back to article 'First ever' SHA-1 hash collision calculated. All it took were five clever brains... and 6,610 years of processor time

Google researchers and academics have today demonstrated it is possible – following years of number crunching – to produce two different documents that have the same SHA-1 hash signature. This proves what we've long suspected: that SHA-1 is weak and can't be trusted. This is bad news because the SHA-1 hashing algorithm is used …

  1. Tom 7 Silver badge

    9,223,372,036,854,775,808 sha1 calculations

    to get a collision. Its not ideal but I'd hardly call it a security hole. If they could publish the two documents I'll try not to use them as passwords.

    1. Bruce Hoult

      Re: 9,223,372,036,854,775,808 sha1 calculations

      They have published the two documents, I've downloaded them and confirmed their claims.

      They are 422435 byte PDFs, differ in 62 of those bytes, have the same sha1 hash, and show different contents (the background colour). I haven't checked if there are any other differences in the display.

      1. Preston Munchensonton

        Re: 9,223,372,036,854,775,808 sha1 calculations

        They are 422435 byte PDFs, differ in 62 of those bytes, have the same sha1 hash, and show different contents (the background colour).

        Still not much of an attack, IMO. Unless someone can arbitrarily set the difference to something meaningful, it only proves that its possible to overcome SHA-1. It's still really really REALLY improbable to produce a meaningful difference.

        1. Robert Helpmann?? Silver badge
          Childcatcher

          Re: 9,223,372,036,854,775,808 sha1 calculations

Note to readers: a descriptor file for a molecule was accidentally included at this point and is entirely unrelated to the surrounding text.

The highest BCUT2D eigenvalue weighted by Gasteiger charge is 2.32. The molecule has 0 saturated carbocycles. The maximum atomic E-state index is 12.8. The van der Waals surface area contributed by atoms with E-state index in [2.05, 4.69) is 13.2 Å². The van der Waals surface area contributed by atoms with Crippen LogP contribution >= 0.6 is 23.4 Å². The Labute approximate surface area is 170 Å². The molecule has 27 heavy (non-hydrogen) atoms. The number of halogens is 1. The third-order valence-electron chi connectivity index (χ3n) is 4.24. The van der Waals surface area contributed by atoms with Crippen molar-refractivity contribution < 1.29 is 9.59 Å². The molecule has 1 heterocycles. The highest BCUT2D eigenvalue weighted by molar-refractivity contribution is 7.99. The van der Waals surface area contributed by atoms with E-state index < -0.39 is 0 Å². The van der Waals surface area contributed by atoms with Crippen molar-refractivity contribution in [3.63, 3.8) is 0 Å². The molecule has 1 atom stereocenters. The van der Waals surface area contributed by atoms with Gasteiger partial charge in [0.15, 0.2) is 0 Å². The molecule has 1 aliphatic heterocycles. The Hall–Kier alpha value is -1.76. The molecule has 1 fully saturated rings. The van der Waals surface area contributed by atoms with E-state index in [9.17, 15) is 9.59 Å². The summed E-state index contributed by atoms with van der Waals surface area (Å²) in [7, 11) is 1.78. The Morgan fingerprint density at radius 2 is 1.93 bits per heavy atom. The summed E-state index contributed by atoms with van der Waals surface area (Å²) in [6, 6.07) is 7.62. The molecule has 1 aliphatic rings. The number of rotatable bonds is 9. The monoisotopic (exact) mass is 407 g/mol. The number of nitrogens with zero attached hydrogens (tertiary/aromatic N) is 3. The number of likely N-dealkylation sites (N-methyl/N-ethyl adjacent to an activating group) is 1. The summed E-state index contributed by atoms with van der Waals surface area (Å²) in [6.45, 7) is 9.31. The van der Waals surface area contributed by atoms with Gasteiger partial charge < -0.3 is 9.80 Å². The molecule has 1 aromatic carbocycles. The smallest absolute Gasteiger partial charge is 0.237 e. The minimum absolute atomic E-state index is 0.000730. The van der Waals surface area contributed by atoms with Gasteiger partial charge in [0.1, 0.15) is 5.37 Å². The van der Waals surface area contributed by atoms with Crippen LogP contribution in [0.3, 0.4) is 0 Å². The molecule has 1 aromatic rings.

It's still really really REALLY improbable to produce a meaningful difference.

          Remember the bit in the article about this getting easier over time? That means that SHA-1 is broken and will only get more so until it is trivial to roll it like an old carpet. This attack is just the tip... not what you want to hear if your security depends on this algorithm.

        2. Chris Miller

          Re: 9,223,372,036,854,775,808 sha1 calculations

          You need to read up some of the discussions that took place when similar attacks were first identified for MD5 hashes. This is a serious problem - I could get you to digitally sign a contract; and if I can produce a similar document with the word 'not' inserted (say) and the same SHA-1 hash, you're in trouble. Similarly using SHA-1 to authenticate a valid web server and then make a slight change to the URL, but keep the hash the same ...

          Right now it needs a massive amount of computing power to defeat SHA-1, but the NSA can probably do it already. And these attacks only ever get quicker - not just by Moore's Law, but because someone clever will read the paper and think of a way of doing it 10x faster.

          1. Christoph Silver badge

            Re: 9,223,372,036,854,775,808 sha1 calculations

            It depends whether you can make a particular required change and still produce a hash collision.